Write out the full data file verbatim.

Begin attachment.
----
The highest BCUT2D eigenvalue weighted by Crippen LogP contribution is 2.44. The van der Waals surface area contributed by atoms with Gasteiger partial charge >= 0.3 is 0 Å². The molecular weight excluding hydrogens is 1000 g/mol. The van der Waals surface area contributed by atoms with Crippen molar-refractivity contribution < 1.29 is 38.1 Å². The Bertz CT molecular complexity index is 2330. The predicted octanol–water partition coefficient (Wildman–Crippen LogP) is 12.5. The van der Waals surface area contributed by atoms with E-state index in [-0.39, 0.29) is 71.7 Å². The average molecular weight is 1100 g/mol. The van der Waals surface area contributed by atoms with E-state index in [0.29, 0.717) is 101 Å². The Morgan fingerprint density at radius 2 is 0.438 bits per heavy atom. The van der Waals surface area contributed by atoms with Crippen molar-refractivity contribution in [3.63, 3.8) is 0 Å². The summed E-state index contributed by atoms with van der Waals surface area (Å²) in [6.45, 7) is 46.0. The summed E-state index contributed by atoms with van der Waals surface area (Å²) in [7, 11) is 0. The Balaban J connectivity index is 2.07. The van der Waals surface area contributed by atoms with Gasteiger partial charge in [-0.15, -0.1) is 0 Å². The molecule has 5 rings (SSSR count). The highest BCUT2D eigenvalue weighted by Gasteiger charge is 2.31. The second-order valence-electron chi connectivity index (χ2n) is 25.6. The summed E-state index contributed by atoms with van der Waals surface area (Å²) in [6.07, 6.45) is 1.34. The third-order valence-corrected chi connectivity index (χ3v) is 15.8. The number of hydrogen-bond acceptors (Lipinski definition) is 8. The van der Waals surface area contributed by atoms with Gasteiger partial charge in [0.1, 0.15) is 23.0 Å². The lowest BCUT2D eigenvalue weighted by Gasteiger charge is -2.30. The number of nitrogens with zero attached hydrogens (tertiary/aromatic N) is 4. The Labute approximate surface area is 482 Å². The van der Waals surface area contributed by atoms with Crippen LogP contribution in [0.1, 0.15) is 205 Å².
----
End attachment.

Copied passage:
The highest BCUT2D eigenvalue weighted by Crippen LogP contribution is 2.44. The van der Waals surface area contributed by atoms with Gasteiger partial charge >= 0.3 is 0 Å². The molecular weight excluding hydrogens is 1000 g/mol. The van der Waals surface area contributed by atoms with Crippen molar-refractivity contribution < 1.29 is 38.1 Å². The Bertz CT molecular complexity index is 2330. The predicted octanol–water partition coefficient (Wildman–Crippen LogP) is 12.5. The van der Waals surface area contributed by atoms with E-state index in [-0.39, 0.29) is 71.7 Å². The average molecular weight is 1100 g/mol. The van der Waals surface area contributed by atoms with E-state index in [0.29, 0.717) is 101 Å². The Morgan fingerprint density at radius 2 is 0.438 bits per heavy atom. The van der Waals surface area contributed by atoms with Crippen molar-refractivity contribution in [3.63, 3.8) is 0 Å². The summed E-state index contributed by atoms with van der Waals surface area (Å²) in [6.45, 7) is 46.0. The summed E-state index contributed by atoms with van der Waals surface area (Å²) in [7, 11) is 0. The Balaban J connectivity index is 2.07. The van der Waals surface area contributed by atoms with Gasteiger partial charge in [-0.15, -0.1) is 0 Å². The molecule has 5 rings (SSSR count). The highest BCUT2D eigenvalue weighted by Gasteiger charge is 2.31. The second-order valence-electron chi connectivity index (χ2n) is 25.6. The summed E-state index contributed by atoms with van der Waals surface area (Å²) in [6.07, 6.45) is 1.34. The third-order valence-corrected chi connectivity index (χ3v) is 15.8. The number of hydrogen-bond acceptors (Lipinski definition) is 8. The van der Waals surface area contributed by atoms with Gasteiger partial charge in [0.1, 0.15) is 23.0 Å². The lowest BCUT2D eigenvalue weighted by Gasteiger charge is -2.30. The number of nitrogens with zero attached hydrogens (tertiary/aromatic N) is 4. The Labute approximate surface area is 482 Å². The van der Waals surface area contributed by atoms with Crippen LogP contribution in [0.1, 0.15) is 205 Å².